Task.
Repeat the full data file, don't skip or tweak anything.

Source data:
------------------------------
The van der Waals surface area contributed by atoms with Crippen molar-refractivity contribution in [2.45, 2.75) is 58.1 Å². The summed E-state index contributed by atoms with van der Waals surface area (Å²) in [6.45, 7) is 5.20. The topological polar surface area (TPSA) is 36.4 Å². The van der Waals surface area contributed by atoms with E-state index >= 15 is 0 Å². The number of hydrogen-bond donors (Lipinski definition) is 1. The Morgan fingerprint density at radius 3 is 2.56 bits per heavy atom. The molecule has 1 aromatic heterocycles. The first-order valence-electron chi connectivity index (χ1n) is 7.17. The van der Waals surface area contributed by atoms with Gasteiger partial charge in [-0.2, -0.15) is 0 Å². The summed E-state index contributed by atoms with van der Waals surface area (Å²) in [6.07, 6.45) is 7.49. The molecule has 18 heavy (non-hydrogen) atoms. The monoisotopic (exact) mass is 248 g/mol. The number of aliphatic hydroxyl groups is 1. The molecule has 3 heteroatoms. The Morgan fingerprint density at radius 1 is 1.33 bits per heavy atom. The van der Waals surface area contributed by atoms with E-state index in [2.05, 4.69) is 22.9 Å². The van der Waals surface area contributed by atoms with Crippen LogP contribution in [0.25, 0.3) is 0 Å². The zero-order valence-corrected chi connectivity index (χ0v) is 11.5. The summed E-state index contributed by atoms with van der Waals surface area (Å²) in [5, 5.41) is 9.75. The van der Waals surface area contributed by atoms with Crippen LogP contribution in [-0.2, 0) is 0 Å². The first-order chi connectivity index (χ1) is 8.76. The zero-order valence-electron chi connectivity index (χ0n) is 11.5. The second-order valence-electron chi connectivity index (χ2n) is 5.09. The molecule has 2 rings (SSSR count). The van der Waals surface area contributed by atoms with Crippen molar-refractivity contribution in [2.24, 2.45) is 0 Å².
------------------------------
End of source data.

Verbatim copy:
The van der Waals surface area contributed by atoms with Crippen molar-refractivity contribution in [2.45, 2.75) is 58.1 Å². The summed E-state index contributed by atoms with van der Waals surface area (Å²) in [6.45, 7) is 5.20. The topological polar surface area (TPSA) is 36.4 Å². The van der Waals surface area contributed by atoms with E-state index >= 15 is 0 Å². The number of hydrogen-bond donors (Lipinski definition) is 1. The Morgan fingerprint density at radius 3 is 2.56 bits per heavy atom. The molecule has 1 aromatic heterocycles. The first-order valence-electron chi connectivity index (χ1n) is 7.17. The van der Waals surface area contributed by atoms with Gasteiger partial charge in [-0.2, -0.15) is 0 Å². The summed E-state index contributed by atoms with van der Waals surface area (Å²) in [6.07, 6.45) is 7.49. The molecule has 18 heavy (non-hydrogen) atoms. The monoisotopic (exact) mass is 248 g/mol. The number of aliphatic hydroxyl groups is 1. The molecule has 3 heteroatoms. The Morgan fingerprint density at radius 1 is 1.33 bits per heavy atom. The van der Waals surface area contributed by atoms with E-state index in [2.05, 4.69) is 22.9 Å². The van der Waals surface area contributed by atoms with Crippen LogP contribution in [0.25, 0.3) is 0 Å². The zero-order valence-corrected chi connectivity index (χ0v) is 11.5. The summed E-state index contributed by atoms with van der Waals surface area (Å²) in [5, 5.41) is 9.75. The van der Waals surface area contributed by atoms with Crippen LogP contribution in [-0.2, 0) is 0 Å². The first-order chi connectivity index (χ1) is 8.76. The zero-order valence-electron chi connectivity index (χ0n) is 11.5. The second-order valence-electron chi connectivity index (χ2n) is 5.09. The molecule has 2 rings (SSSR count). The van der Waals surface area contributed by atoms with Crippen molar-refractivity contribution in [2.24, 2.45) is 0 Å².